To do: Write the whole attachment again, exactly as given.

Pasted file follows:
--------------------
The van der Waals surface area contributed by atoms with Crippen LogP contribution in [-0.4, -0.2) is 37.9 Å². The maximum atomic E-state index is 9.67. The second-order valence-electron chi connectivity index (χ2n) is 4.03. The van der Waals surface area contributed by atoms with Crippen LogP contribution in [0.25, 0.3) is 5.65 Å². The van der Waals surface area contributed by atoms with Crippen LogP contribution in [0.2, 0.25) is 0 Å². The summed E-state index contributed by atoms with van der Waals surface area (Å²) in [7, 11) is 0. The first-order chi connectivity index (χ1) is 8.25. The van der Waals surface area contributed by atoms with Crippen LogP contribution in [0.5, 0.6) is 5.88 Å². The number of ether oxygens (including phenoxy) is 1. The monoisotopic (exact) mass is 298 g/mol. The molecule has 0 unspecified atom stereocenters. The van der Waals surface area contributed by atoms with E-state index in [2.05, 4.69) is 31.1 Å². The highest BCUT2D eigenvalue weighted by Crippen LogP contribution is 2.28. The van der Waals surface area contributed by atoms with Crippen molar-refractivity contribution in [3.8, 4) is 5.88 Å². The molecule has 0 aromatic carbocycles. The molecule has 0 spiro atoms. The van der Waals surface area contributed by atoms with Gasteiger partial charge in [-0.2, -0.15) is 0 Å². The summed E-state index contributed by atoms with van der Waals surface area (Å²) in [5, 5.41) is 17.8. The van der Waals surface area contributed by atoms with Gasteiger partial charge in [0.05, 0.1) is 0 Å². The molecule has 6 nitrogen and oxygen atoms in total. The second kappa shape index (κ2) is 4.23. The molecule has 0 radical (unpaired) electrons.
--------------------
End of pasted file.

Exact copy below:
The van der Waals surface area contributed by atoms with Crippen LogP contribution in [-0.4, -0.2) is 37.9 Å². The maximum atomic E-state index is 9.67. The second-order valence-electron chi connectivity index (χ2n) is 4.03. The van der Waals surface area contributed by atoms with Crippen LogP contribution in [0.25, 0.3) is 5.65 Å². The van der Waals surface area contributed by atoms with Crippen LogP contribution in [0.2, 0.25) is 0 Å². The summed E-state index contributed by atoms with van der Waals surface area (Å²) in [7, 11) is 0. The first-order chi connectivity index (χ1) is 8.25. The van der Waals surface area contributed by atoms with Crippen LogP contribution in [0.5, 0.6) is 5.88 Å². The number of ether oxygens (including phenoxy) is 1. The monoisotopic (exact) mass is 298 g/mol. The molecule has 0 unspecified atom stereocenters. The van der Waals surface area contributed by atoms with E-state index in [2.05, 4.69) is 31.1 Å². The highest BCUT2D eigenvalue weighted by Crippen LogP contribution is 2.28. The van der Waals surface area contributed by atoms with Crippen molar-refractivity contribution in [3.8, 4) is 5.88 Å². The molecule has 0 aromatic carbocycles. The molecule has 0 spiro atoms. The van der Waals surface area contributed by atoms with Gasteiger partial charge in [-0.2, -0.15) is 0 Å². The summed E-state index contributed by atoms with van der Waals surface area (Å²) in [5, 5.41) is 17.8. The van der Waals surface area contributed by atoms with Gasteiger partial charge in [0.05, 0.1) is 0 Å². The molecule has 6 nitrogen and oxygen atoms in total. The second kappa shape index (κ2) is 4.23. The molecule has 0 radical (unpaired) electrons.